These seven modern watches that are as classically handsome as they are adventure-worthy.
Originally engineered to equip professional and military divers, Breitling’s dive watches have been going deep since the 1950s. The limited-edition Superocean ($3,290), which is water-resistant to 5,000 feet and has an automatic pressure valve, takes sturdiness to a new extreme.
In 1968, astronauts on the Apollo 8 spacecraft wore Omega's Speedmaster on the first journey around the moon. With a zirconium-oxide ceramic dial and blackened subdials, the new limited-edition Speedmaster “Dark Side of the Moon” ($12,000) pays homage to that historic mission.
Last summer, after a 17-year hiatus, Rolex once again began releasing timepieces from Tudor, its iconic sister company, in the U.S. The Pelagos ($4,125) is the flagship dive watch: it’s waterproof to 500 meters, and the case is constructed of durable, lightweight titanium.
Rolex Exoplorer II
Sir Edmund Hilary took a Rolex Oyster Perpetual to the top of the world in 1953. Today’s version, the Explorer II ($8,100), is even more rugged than the original, thanks to higher-grade steel and a scratch-resistant sapphire crystal.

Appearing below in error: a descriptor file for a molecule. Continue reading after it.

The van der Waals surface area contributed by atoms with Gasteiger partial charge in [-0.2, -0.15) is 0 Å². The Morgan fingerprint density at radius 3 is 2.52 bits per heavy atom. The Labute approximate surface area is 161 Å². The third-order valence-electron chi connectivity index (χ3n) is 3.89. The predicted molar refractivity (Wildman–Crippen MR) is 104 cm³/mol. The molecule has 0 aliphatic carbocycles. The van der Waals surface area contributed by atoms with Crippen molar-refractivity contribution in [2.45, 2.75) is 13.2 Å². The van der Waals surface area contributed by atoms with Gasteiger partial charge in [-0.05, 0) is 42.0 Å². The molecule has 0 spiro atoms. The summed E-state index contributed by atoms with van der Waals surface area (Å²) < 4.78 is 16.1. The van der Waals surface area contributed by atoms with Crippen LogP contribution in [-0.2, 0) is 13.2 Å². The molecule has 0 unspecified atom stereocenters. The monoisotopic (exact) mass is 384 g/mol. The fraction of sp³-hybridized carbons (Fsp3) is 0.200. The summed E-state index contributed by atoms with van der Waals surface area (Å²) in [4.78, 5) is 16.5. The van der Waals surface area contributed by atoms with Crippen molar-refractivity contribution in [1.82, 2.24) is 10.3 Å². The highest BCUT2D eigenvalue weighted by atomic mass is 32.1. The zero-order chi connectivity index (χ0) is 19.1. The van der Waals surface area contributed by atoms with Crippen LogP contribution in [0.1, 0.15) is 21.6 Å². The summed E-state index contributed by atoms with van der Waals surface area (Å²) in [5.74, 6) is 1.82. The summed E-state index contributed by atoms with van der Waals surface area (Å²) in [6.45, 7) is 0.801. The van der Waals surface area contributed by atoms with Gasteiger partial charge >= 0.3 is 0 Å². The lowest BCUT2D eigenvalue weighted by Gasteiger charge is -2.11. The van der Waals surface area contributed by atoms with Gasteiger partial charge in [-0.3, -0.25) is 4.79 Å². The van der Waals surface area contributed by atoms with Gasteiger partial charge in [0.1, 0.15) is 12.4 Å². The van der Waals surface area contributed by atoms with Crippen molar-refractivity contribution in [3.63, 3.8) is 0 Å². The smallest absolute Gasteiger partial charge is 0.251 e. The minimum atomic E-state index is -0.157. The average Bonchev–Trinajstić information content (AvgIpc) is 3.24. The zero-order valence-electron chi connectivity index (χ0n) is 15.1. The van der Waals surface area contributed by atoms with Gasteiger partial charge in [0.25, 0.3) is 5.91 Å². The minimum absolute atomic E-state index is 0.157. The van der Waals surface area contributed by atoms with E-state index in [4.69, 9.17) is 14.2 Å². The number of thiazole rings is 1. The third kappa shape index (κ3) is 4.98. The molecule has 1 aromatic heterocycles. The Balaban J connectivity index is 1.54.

Tag Heuer Carrera 1887
Tag Heuer patented the oscillating pinion, which helps chronographs start and stop accurately, 137 years ago. As its Carrera 1887 ($5,200) elegantly demonstrates, that mechanism—fine-tuned over decades—remains the industry standard.
Bell and Ross BR 126 Sports Heritage
The sand-colored hands and numerals on Bell and Ross’s BR 126 Sport Heritage ($4,500) hark back to the 1960s, the golden age of air travel that introduced planes like the Dassault Falcon, one of the world’s first luxury business jets.
Oris Air Racing Edition III
The candy-cane minute hand on Air Racing Edition III ($1,650) isn’t just for show. The design was inspired by an aircraft speed-limit indicator and pays tribute to the Swiss Air Racing Team, whose daredevil pilots count on a watch they can read at a glance.